About the Technology
How Does the Technology Work?
Liver-directed high dose chemotherapy via percutaneous hepatic perfusion involves three basic steps: 1) Isolation2) Infusion and 3) Hemofiltration.
First, an infusion catheter is inserted into the femoral artery and guided so that the tip of the catheter is within the hepatic artery to deliver the anticancer drug, melphalan hydrochloride. Next, the Delcath isolation-aspiration catheter is inserted into the femoral vein and guided into the inferior vena cava. In the inferior vena cava, two occlusion balloons of the isolation-aspiration catheter are inflated to block the normal venous outflow of blood from the liver to the heart, thereby isolating the liver.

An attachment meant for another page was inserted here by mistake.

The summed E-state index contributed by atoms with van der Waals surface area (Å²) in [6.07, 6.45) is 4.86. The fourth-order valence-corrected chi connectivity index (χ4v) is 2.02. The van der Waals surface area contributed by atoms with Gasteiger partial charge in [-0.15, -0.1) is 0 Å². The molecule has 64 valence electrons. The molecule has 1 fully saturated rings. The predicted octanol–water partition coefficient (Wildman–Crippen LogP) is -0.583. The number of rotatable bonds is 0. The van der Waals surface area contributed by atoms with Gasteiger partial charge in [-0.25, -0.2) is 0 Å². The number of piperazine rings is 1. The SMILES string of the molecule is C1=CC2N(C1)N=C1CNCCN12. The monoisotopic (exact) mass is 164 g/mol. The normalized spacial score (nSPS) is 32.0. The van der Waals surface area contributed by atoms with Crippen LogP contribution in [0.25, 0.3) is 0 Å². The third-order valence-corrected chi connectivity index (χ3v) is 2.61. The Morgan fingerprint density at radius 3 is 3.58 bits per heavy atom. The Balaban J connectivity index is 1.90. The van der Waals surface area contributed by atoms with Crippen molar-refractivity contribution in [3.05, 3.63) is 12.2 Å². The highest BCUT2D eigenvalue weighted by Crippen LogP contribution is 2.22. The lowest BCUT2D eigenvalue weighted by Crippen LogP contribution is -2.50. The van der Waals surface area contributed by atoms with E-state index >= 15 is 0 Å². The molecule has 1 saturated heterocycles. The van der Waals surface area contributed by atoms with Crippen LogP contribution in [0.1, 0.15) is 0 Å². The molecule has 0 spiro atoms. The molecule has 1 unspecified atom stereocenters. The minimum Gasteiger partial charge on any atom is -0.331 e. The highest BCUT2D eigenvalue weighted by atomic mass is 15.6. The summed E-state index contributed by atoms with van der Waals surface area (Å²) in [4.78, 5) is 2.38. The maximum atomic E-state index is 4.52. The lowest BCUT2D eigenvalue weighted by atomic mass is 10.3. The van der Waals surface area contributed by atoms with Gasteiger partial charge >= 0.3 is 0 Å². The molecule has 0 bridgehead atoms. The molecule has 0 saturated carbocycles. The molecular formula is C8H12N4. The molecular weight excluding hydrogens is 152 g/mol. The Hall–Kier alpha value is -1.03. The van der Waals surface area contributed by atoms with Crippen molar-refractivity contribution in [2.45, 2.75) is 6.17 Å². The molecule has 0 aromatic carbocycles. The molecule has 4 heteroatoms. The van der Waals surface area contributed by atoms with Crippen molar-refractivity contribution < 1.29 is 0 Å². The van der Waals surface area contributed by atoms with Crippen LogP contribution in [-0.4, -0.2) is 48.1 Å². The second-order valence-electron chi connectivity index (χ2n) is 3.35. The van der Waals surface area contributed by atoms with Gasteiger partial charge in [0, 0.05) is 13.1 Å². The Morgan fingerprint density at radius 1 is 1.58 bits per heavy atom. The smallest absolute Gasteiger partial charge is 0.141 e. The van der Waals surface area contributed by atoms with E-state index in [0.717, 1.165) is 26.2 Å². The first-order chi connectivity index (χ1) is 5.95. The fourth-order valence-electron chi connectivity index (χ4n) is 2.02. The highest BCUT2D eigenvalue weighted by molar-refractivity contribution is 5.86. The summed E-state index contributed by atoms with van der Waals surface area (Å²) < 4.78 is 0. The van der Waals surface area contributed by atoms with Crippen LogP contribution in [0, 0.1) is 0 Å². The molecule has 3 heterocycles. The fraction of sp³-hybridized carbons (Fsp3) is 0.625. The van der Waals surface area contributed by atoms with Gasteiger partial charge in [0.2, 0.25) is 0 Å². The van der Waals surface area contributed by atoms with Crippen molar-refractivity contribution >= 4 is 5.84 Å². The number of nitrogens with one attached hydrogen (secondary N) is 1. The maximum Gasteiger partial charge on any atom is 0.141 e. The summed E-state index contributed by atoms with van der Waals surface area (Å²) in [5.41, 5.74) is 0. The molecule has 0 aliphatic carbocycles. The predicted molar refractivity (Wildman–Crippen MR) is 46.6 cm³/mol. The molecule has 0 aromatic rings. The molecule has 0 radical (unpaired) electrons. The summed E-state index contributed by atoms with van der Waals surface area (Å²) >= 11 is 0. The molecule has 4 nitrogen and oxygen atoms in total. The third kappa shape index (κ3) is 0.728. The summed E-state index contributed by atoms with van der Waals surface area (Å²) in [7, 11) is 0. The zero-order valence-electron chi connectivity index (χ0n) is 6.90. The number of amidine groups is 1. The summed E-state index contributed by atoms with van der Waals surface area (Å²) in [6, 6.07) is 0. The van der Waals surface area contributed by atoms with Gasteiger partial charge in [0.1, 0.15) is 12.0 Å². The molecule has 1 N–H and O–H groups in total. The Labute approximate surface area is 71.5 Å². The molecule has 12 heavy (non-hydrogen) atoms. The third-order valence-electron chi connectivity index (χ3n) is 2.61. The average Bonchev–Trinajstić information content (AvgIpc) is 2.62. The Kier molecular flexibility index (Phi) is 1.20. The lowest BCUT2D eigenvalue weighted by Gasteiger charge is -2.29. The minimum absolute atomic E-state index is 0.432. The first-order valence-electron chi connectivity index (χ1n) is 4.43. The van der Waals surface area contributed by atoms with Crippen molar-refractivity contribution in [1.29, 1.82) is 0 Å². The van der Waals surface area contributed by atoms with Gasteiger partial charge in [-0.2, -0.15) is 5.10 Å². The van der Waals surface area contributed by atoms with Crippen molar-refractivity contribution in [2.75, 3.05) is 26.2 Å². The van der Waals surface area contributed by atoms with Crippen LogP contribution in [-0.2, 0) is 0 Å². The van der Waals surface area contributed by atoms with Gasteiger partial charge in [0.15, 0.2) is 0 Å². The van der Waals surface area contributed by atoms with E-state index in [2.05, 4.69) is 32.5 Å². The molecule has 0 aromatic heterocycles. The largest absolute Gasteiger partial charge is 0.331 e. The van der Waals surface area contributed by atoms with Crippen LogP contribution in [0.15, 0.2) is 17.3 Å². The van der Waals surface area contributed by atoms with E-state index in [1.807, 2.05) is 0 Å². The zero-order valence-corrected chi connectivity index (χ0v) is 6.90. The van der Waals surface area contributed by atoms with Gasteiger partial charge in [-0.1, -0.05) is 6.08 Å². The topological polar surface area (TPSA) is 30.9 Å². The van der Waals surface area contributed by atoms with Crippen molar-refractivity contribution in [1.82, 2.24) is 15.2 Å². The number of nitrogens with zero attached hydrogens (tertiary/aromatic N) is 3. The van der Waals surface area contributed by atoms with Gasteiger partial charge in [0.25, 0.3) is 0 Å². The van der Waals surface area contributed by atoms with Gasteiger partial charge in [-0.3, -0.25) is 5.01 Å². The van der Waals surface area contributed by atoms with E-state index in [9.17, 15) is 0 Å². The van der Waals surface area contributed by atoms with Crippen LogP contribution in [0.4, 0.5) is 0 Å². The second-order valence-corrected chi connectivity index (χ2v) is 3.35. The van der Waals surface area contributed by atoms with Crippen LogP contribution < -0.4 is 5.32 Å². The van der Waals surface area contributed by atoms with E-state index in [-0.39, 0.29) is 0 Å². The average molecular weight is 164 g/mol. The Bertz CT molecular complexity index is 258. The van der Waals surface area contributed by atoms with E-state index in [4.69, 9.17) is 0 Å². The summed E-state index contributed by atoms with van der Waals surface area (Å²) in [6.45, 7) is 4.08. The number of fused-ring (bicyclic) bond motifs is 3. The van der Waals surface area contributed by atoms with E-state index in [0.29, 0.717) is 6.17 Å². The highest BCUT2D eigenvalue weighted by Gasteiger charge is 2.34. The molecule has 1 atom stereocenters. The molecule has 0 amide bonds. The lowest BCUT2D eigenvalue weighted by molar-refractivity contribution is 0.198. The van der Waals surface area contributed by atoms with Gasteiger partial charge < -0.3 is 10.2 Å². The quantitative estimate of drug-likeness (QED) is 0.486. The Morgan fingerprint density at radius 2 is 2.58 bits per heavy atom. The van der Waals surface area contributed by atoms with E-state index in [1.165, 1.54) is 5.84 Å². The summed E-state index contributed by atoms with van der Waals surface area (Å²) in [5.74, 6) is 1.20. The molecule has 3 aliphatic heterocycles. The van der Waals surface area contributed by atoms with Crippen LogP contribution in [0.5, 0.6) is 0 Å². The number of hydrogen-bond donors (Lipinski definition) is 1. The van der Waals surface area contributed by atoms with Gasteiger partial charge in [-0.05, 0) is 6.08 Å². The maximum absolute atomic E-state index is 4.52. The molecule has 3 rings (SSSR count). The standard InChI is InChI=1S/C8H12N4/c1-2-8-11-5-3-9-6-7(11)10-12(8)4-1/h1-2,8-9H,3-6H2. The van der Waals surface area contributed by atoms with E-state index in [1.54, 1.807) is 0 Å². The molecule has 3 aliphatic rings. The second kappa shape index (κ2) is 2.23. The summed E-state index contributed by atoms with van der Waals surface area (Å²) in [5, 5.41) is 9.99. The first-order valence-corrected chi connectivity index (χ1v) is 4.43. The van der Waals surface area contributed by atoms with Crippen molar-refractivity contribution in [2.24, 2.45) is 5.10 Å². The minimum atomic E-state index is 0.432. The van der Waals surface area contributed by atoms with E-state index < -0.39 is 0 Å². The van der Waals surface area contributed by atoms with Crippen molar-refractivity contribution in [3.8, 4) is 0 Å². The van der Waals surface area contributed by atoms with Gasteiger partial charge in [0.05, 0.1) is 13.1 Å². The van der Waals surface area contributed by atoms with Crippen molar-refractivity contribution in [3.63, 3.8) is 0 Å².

High doses of melphalan are delivered directly to the liver via the infusion catheter over a period of 30 minutes, saturating the liver and the tumor tissue.
The isolation-aspiration catheter collects the blood as it exits the liver in the region between the two inflated balloons and then directs it out of the body. The blood then passes through the Delcath proprietary hemofiltration system, which reduces the concentration of chemotherapeutic agent. The filtered blood can now be returned to the patient's body through a third catheter placed in the internal jugular vein.
Delcath has supported clinical research of liver directed high dose chemotherapy in patients with metastatic ocular and cutaneous melanoma, metastatic colorectal cancer, metastatic neuroendocrine tumors and hepatocellular carcinoma.
In the United States, Delcath’s system for liver-directed high dose chemotherapy is an investigational product and is not approved by the U.S. Food and Drug Administration.